Changes from baseline in UPDRS total scores at each visit were analyzed using a mixed-effect models for repeated measures as in the primary efficacy analysis. The remaining UPDRS, CGI-S and CGI-I endpoints were analyzed using the primary endpoint model. For health status analysis, changes in EQ-5D and PDQ-39 scores were analyzed by ANCOVA by the LOCF method. P < 0.05 was considered statistically significant.

Safety was assessed in all randomized patients who received at least one dose of rasagiline by determining the number of AEs, serious AEs (SAEs), treatment-emergent AEs (TEAEs), AEs leading to withdrawal, and deaths in each treatment group.

The sample size was calculated to show significance in the primary efficacy analysis on a two-sided significance level of 0.25. Assuming a difference between rasagiline and placebo was a 3-point change in the UPDRS total score and a standard deviation on the change from baseline was 7 points, a sample size of 60 patients per group will guarantee an 88% probability to show the trend. Therefore, 130 patients were considered sufficient to ensure 120 patients for the primary efficacy analysis.

SAS® Version 9.2 (SAS Institute, Cary, NC, USA) was used for all statistical analyses.

Results

Demographic and clinical characteristics of the study participants at baseline

Of the 130 participants who were randomized to receive rasagiline 1 mg/d (n = 65) or placebo (n = 65), finally 127 (rasagiline group, n = 64; placebo group, n = 63) were included in the FAS analysis (Fig. 1). The demographic and clinical characteristics of patients at baseline included in the final analysis were comparable between the two groups (Table 1). All the patients were Chinese, and the mean age of the subjects was 59 years old. The mean Modified HYSS score was 1.6 ± 0.5 in both groups. No clinically relevant difference was observed in the baseline UPDRS total score between the rasagiline (26.14 ± 1.46) and placebo (28.56 ± 1.93) groups. Only one patient who taking levodopa during the study period was withdrawn due to adverse event.
Fig. 1
Fig. 1

Flow diagram showing participant progression through various study phases

Table 1

Demographic and clinical characteristics of the study participants at baseline

Characteristic

Placebo (n = 65)

Rasagiline 1 mg (n = 65)

Age (years)

59.5 ± 9.2

58.5 ± 8.7

Female

25 (38.5)

30 (46.2)

BMI (kg/m2)

22.7 ± 3.1

23.7 ± 2.8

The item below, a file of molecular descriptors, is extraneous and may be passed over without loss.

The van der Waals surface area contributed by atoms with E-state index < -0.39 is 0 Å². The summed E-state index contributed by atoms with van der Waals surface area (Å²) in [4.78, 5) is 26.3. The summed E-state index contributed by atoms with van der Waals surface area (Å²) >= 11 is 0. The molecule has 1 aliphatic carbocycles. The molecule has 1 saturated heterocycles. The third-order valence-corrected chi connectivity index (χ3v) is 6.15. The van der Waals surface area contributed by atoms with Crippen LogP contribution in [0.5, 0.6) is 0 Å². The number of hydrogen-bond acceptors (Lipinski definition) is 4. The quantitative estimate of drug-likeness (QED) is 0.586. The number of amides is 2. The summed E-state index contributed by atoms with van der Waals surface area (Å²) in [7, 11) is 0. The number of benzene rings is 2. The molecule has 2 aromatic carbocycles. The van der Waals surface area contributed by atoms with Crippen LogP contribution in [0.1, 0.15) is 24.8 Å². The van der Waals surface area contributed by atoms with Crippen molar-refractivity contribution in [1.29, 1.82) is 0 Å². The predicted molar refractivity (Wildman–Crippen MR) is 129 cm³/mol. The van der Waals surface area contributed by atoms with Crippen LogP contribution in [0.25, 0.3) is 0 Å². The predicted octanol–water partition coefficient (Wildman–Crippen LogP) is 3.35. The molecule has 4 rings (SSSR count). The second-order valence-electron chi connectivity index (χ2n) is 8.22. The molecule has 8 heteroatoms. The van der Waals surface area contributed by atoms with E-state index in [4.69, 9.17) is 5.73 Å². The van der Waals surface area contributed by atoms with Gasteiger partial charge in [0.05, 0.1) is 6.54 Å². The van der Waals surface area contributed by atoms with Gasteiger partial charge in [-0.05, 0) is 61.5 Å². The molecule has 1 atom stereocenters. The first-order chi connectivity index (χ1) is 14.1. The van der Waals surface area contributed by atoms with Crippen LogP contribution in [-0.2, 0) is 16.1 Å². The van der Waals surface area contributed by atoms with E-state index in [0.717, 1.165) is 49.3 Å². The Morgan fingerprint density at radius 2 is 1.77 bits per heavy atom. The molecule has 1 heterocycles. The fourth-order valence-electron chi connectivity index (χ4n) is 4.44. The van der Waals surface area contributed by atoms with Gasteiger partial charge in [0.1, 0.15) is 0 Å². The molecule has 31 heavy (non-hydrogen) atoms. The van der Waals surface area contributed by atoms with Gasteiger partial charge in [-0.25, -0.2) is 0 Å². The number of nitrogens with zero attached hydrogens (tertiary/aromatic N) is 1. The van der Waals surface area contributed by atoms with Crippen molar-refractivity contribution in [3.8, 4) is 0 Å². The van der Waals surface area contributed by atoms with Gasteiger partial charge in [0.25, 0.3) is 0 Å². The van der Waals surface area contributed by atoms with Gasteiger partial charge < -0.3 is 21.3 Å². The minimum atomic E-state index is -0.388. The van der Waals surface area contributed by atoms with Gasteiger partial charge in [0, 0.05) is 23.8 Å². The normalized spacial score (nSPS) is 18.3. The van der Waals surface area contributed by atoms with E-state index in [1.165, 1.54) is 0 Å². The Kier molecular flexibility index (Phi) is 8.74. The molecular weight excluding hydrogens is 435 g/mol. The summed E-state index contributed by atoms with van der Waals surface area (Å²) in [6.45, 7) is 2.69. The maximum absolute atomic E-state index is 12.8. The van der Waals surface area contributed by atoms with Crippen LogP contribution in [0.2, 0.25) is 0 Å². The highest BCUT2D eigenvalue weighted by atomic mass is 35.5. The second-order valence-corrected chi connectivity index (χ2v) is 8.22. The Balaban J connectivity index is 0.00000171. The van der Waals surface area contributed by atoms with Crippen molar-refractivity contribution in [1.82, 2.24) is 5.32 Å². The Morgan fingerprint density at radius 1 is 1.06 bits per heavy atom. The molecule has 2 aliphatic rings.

Modified HYSS score

1.6 ± 0.5

1.6 ± 0.5

Disease duration (years)

0.11 (0.00, 5.46)

0.10 (0.00, 6.15)

UPDRS score

 Total

28.56 ± 1.93

26.14 ± 1.46

 Part I

1.51 ± 0.20

1.58 ± 0.18

 Part II

7.95 ± 0.58

7.24 ± 0.41

 Part III

19.10 ± 10.60

17.33 ± 8.67

CGI-S score

3.1 ± 0.7

3.2 ± 0.6

MMSE total score

28.5 ± 1.6

28.8 ± 1.6

Patients with concurrent disorders

34 (52.3)

37 (56.9)

Data are mean ± standard deviation, n (%) or median (minimum, maximum). BMI, body mass index; CGI-S, Clinical Global Impressions Scale-Severity; HYSS, Hoehn and Yahr Staging Scale; MMSE, mini mental state examination; UPDRS, Unified Parkinson’s Disease Rating Scale

Primary outcome

Patients with at least one post treatment UPDRS assessment were included in the primary efficacy full analysis set (FAS). After 26 weeks treatment, the adjusted mean changes from baseline in UPDRS total score were − 3.18 ± 0.95 points and − 0.18 ± 0.98 points in the rasagiline (n = 64) and placebo (n = 63) groups, respectively, and the treatment difference was statistically significant (P = 0.025; Table 2). Adjusted changes from baseline UPDRS total scores at each visit are shown in Fig. 2. The mean difference to placebo was statistically significant at weeks 4 and 26, and numerically in favor of rasagiline at the other time points but without statistical difference.
Table 2

Efficacy results at week 26 (FAS, LOCF)

Efficacy parameter

Change from baseline

Difference vs. placebo (95% CI)

P value

Placebo (n = 63)

Rasagiline 1 mg (n = 64)

Primary efficacy

 UPDRS total score

-0.18 ± 0.98

−3.18 ± 0.95

− 3.00 (− 5.62 to − 0.38)

0.025

Secondary efficacy

 UPDRS part I

0.08 ± 0.15

− 0.54 ± 0.15

−0.62 (− 1.03 to − 0.21)

0.003

 UPDRS part II

0.25 ± 0.38

−0.43 ± 0.37

−0.67 (− 1.70 to 0.35)

0.196

 UPDRS part III

−0.52 ± 0.68

− 2.23 ± 0.65

− 1.71 (− 3.52 to 0.10)

0.064

Exploratory efficacy

 Percent respondersa

42 (66.7)

51 (79.7)

 

0.051

 Odds ratio (95% CI)

2.55 (1.00 to 6.54)

   

 CGI-S score

0.08 ± 0.08

0.04 ± 0.08

−0.04 (− 0.25 to 0.17)

0.699

 CGI-I score

3.88 ± 0.11

3.68 ± 0.11

− 0.20 (− 0.50 to 0.10)

0.196

Data are mean ± standard error of the mean or n (%).

a Responders with worsening of < 3 points in UPDRS total score. CGI-I, Clinical Global Impressions Scale-Improvement; CGI-S, Clinical Global Impressions Scale-Severity; CI, confidence interval; UPDRS, Unified Parkinson’s Disease Rating Scale

Fig. 2
Fig. 2

Adjusted Changes from baseline in Unified Parkinson’s Disease Rating Scale (UPDRS) total scores at each visit (full analysis set). Data are mean ± standard error